Space can support different ways of thinking
Ivanova agrees with the importance of looking into different work routines. She called to attention a research project at the Helen Hamlyn Centre at the Royal College of Art, which focuses on designing for knowledge workers. Leading researcher Catherine Green mapped the mobility of workers to better understand their needs. 'Four distinct “types” came out,’ said Ivanova. 'The Anchor, who is desk-bound, and for whom comfort is incredibly important; the Connecter, who moves around within the building a lot and needs a more adaptive environment; the Gatherer, who’s both in and out of the office and is in need of recognition of being part of the team; and lastly, the Navigator, who spends most time outside of the office walls and requires a ‘hot desk’ that’s welcoming and able to be personalized.’
Factor in human variability
Arantes, who specializes in human emotion and behaviour and how they relate to work, brought up the neuroscience of paying attention and the different stimuli we need individually to reach a point of focus. ‘The key factor that allows us to pay attention has to do with how alert we are – the notion of psychological arousal,’ she pointed out. 'Sound, light intensity and many other environmental and circumstantial factors have an effect on that. But what’s important is to realize that everybody has different levels of sensibility and therefore will need different stimuli to reach that optimal zone of attention.'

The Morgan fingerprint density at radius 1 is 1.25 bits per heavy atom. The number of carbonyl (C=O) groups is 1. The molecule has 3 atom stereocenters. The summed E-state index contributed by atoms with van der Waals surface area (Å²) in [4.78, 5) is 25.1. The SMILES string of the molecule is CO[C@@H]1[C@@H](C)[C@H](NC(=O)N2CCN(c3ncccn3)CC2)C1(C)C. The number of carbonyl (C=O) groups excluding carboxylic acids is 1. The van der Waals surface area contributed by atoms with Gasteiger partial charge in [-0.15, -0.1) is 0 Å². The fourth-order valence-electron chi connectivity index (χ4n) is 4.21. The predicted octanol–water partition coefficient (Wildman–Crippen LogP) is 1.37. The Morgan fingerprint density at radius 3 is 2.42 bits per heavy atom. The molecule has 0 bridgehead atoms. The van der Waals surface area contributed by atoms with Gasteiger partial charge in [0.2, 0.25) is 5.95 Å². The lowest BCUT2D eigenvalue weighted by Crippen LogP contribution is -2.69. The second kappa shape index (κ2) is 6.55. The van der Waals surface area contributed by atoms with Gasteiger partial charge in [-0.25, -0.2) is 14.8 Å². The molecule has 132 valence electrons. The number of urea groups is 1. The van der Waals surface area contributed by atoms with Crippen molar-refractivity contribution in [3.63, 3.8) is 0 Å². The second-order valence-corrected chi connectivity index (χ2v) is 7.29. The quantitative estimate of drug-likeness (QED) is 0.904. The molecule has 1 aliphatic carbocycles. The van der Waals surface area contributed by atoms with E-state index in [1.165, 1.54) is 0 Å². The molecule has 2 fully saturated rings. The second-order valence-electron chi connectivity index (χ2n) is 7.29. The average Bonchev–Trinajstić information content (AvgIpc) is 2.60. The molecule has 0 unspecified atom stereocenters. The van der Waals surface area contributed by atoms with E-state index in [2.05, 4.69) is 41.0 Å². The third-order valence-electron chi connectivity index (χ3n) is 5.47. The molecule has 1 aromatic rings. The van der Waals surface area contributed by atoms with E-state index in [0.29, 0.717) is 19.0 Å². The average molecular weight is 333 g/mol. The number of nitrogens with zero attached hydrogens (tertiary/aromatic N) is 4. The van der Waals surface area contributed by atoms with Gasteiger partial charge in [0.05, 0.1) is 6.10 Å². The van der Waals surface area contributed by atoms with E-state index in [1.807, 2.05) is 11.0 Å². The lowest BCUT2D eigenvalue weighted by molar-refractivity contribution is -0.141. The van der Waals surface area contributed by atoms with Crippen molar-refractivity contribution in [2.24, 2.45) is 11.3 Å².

Also recognizing such variety, Ivanova, whose work focuses on exploring inclusive design for business impact, points out the importance of creating design processes and solutions that centre around people who are different – across gender, race and age. 'I think in this day and age inclusive design – defined as including the needs of the widest number of people in your design – is ever more important.
People require coaching to understand how to use a space or collection with infinitive permutations and combinations
Limit, don’t eliminate, choice